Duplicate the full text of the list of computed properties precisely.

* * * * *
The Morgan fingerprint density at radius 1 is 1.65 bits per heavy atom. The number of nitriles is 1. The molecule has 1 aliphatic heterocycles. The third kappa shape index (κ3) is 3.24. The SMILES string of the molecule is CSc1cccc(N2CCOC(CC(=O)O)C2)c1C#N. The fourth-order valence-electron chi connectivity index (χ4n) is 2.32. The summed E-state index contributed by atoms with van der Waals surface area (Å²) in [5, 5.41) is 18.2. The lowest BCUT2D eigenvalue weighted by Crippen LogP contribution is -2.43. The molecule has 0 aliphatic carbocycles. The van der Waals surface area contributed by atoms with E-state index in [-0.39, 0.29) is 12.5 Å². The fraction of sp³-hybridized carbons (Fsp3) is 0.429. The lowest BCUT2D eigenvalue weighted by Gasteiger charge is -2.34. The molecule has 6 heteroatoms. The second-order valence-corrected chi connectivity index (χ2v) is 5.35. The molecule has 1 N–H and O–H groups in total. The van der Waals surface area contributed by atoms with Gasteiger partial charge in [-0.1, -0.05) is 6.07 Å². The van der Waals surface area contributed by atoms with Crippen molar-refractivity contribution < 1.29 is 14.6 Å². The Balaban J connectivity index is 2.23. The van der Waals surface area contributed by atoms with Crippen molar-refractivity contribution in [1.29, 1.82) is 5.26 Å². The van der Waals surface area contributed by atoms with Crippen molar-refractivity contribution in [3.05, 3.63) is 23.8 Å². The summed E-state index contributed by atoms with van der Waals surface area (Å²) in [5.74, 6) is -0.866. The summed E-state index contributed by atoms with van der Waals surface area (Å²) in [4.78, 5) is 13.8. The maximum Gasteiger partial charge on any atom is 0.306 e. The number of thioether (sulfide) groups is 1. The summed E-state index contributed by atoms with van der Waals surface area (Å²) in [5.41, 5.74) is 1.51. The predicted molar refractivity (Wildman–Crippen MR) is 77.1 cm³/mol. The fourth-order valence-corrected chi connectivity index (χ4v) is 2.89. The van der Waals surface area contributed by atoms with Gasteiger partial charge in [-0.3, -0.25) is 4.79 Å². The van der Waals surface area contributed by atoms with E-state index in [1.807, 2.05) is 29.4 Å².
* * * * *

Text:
The Morgan fingerprint density at radius 1 is 1.65 bits per heavy atom. The number of nitriles is 1. The molecule has 1 aliphatic heterocycles. The third kappa shape index (κ3) is 3.24. The SMILES string of the molecule is CSc1cccc(N2CCOC(CC(=O)O)C2)c1C#N. The fourth-order valence-electron chi connectivity index (χ4n) is 2.32. The summed E-state index contributed by atoms with van der Waals surface area (Å²) in [5, 5.41) is 18.2. The lowest BCUT2D eigenvalue weighted by Crippen LogP contribution is -2.43. The molecule has 0 aliphatic carbocycles. The van der Waals surface area contributed by atoms with E-state index in [-0.39, 0.29) is 12.5 Å². The fraction of sp³-hybridized carbons (Fsp3) is 0.429. The lowest BCUT2D eigenvalue weighted by Gasteiger charge is -2.34. The molecule has 6 heteroatoms. The second-order valence-corrected chi connectivity index (χ2v) is 5.35. The molecule has 1 N–H and O–H groups in total. The van der Waals surface area contributed by atoms with Gasteiger partial charge in [-0.1, -0.05) is 6.07 Å². The van der Waals surface area contributed by atoms with Crippen molar-refractivity contribution < 1.29 is 14.6 Å². The Balaban J connectivity index is 2.23. The van der Waals surface area contributed by atoms with Crippen molar-refractivity contribution in [1.29, 1.82) is 5.26 Å². The van der Waals surface area contributed by atoms with Crippen molar-refractivity contribution in [3.05, 3.63) is 23.8 Å². The summed E-state index contributed by atoms with van der Waals surface area (Å²) in [5.74, 6) is -0.866. The summed E-state index contributed by atoms with van der Waals surface area (Å²) in [4.78, 5) is 13.8. The maximum Gasteiger partial charge on any atom is 0.306 e. The number of thioether (sulfide) groups is 1. The summed E-state index contributed by atoms with van der Waals surface area (Å²) in [5.41, 5.74) is 1.51. The predicted molar refractivity (Wildman–Crippen MR) is 77.1 cm³/mol. The fourth-order valence-corrected chi connectivity index (χ4v) is 2.89. The van der Waals surface area contributed by atoms with Gasteiger partial charge in [-0.3, -0.25) is 4.79 Å². The van der Waals surface area contributed by atoms with E-state index in [1.807, 2.05) is 29.4 Å².